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Implications of lymphatic alterations in the pathogenesis and treatment of inflammatory bowel disease

Lu Zhang, Dickson Kofi Wiredu Ocansey, Lianqin Liu, Chinasa Valerie Olovo, Xu Zhang, Hui Qian, Wenrong Xu, Fei Mao
2021 Biomedicine and Pharmacotherapy  
Inflammatory bowel disease (IBD) is characterized by intense immune dysregulation, gut microbiota imbalance, and intestinal epithelium destruction. Among the factors that contribute to the pathogenesis of IBD, lymphatics have received less attention, hence less studied, characterized, and explored. However, in recent years, the role of the lymphatic system in gastrointestinal pathophysiology continues to be highlighted. This paper examines the implications of lymphatic changes in IBD
more » ... s in IBD pathogenesis related to immune cells, gut microbiota, intestinal and mesenteric epithelial barrier integrity, and progression to colorectal cancer (CRC). Therapeutic targets of lymphatics in IBD studies are also presented. Available studies indicate that lymph nodes and other secondary lymphatic tissues, provide highly specialized microenvironments for mounting effective immune responses and that lymphatic integrity plays a significant role in small intestine homeostasis, where the lymphatic vasculature effectively controls tissue edema, leukocyte exit, bacterial antigen, and inflammatory chemokine clearance. In IBD, there are functional and morphological alterations in intestinal and mesenteric lymphatic vessels (more profoundly in Crohn's disease [CD] compared to ulcerative colitis [UC]), including lymphangiogenesis, lymphangiectasia, lymphadenopathy, and lymphatic vasculature blockade, affecting not only immunity but gut microbiota and epithelial barrier integrity. While increased lymphangiogenesis is primarily associated with a good prognosis of IBD, increased lymphangiectasia, lymphadenopathy, and lymphatic vessel occlusion correlate with poor prognosis. IBD therapies that target the lymphatic system seek to increase lymphangiogenesis via induction of lymphangiogenic factors and inhibition of its antagonists. The resultant increased lymphatic flow coupled with other anti-inflammatory activities restores gut homeostasis.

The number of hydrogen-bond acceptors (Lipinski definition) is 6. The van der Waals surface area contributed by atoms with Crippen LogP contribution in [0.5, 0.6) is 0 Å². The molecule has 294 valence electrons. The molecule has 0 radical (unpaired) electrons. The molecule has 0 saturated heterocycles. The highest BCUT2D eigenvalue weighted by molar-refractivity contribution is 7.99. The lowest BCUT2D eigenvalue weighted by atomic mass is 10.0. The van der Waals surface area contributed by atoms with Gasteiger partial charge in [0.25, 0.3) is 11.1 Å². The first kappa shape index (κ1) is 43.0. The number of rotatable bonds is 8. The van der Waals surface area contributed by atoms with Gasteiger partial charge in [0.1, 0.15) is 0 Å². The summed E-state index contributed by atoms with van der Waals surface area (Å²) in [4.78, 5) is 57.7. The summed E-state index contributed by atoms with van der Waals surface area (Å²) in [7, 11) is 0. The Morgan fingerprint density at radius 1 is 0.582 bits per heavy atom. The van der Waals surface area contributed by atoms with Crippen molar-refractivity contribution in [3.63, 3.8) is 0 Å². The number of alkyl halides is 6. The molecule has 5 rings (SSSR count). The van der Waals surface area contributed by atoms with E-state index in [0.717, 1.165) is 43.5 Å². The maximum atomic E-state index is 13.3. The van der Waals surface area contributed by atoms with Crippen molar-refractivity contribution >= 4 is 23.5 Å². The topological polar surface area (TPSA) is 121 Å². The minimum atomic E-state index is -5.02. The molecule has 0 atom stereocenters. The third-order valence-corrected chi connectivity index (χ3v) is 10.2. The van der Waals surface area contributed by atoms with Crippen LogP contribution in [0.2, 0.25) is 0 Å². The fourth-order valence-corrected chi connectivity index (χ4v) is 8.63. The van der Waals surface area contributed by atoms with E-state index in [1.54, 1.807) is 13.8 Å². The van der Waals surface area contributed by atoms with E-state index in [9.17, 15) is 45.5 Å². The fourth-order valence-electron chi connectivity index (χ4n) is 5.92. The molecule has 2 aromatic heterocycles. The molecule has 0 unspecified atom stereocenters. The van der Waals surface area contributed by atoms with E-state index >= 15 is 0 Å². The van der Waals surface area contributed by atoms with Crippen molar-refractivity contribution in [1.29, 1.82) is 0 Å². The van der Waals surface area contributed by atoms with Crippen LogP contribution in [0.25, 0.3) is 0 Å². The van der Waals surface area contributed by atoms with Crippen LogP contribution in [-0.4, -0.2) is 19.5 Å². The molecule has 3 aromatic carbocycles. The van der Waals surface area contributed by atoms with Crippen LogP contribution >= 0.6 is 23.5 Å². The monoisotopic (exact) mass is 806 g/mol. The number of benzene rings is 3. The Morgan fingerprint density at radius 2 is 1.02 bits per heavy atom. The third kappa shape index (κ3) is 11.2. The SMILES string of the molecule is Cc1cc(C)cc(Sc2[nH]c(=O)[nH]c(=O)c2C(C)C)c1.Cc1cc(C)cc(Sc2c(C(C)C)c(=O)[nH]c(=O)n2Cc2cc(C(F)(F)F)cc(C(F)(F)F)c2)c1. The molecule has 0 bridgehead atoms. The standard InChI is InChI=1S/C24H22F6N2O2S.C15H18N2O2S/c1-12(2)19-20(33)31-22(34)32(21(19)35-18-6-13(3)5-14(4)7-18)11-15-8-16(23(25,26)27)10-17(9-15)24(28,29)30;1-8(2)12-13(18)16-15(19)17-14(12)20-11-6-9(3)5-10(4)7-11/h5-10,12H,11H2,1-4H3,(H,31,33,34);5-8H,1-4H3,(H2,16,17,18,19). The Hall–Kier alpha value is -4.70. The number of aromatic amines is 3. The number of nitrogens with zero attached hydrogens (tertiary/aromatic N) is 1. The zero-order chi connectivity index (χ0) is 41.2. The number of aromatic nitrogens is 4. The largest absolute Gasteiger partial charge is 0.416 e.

doi:10.1016/j.biopha.2021.111752 pmid:34044275 fatcat:n5bhksu6qbhkpk5pawosn3mjuq